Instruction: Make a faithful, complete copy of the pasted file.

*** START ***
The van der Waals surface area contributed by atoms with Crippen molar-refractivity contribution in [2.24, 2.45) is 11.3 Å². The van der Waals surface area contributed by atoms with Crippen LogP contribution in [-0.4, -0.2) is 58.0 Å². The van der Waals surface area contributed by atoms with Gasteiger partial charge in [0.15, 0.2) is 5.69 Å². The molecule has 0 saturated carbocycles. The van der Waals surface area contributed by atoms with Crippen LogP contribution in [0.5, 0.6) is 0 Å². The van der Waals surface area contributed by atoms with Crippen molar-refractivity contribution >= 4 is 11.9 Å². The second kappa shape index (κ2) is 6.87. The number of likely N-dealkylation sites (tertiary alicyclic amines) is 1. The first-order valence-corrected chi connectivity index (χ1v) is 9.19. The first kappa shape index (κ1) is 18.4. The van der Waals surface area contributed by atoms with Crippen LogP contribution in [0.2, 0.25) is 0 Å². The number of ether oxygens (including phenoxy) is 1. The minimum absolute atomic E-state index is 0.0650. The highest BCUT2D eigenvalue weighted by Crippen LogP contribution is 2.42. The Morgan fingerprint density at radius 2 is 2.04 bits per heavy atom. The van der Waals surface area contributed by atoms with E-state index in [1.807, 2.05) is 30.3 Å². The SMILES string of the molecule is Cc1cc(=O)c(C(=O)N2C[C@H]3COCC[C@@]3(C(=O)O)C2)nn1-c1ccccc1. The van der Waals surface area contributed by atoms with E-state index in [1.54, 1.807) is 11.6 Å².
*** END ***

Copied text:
The van der Waals surface area contributed by atoms with Crippen molar-refractivity contribution in [2.24, 2.45) is 11.3 Å². The van der Waals surface area contributed by atoms with Crippen LogP contribution in [-0.4, -0.2) is 58.0 Å². The van der Waals surface area contributed by atoms with Gasteiger partial charge in [0.15, 0.2) is 5.69 Å². The molecule has 0 saturated carbocycles. The van der Waals surface area contributed by atoms with Crippen LogP contribution in [0.5, 0.6) is 0 Å². The van der Waals surface area contributed by atoms with Crippen molar-refractivity contribution >= 4 is 11.9 Å². The second kappa shape index (κ2) is 6.87. The number of likely N-dealkylation sites (tertiary alicyclic amines) is 1. The first-order valence-corrected chi connectivity index (χ1v) is 9.19. The first kappa shape index (κ1) is 18.4. The van der Waals surface area contributed by atoms with Crippen LogP contribution in [0.2, 0.25) is 0 Å². The number of ether oxygens (including phenoxy) is 1. The minimum absolute atomic E-state index is 0.0650. The highest BCUT2D eigenvalue weighted by Crippen LogP contribution is 2.42. The Morgan fingerprint density at radius 2 is 2.04 bits per heavy atom. The van der Waals surface area contributed by atoms with E-state index in [1.807, 2.05) is 30.3 Å². The SMILES string of the molecule is Cc1cc(=O)c(C(=O)N2C[C@H]3COCC[C@@]3(C(=O)O)C2)nn1-c1ccccc1. The van der Waals surface area contributed by atoms with E-state index in [1.54, 1.807) is 11.6 Å².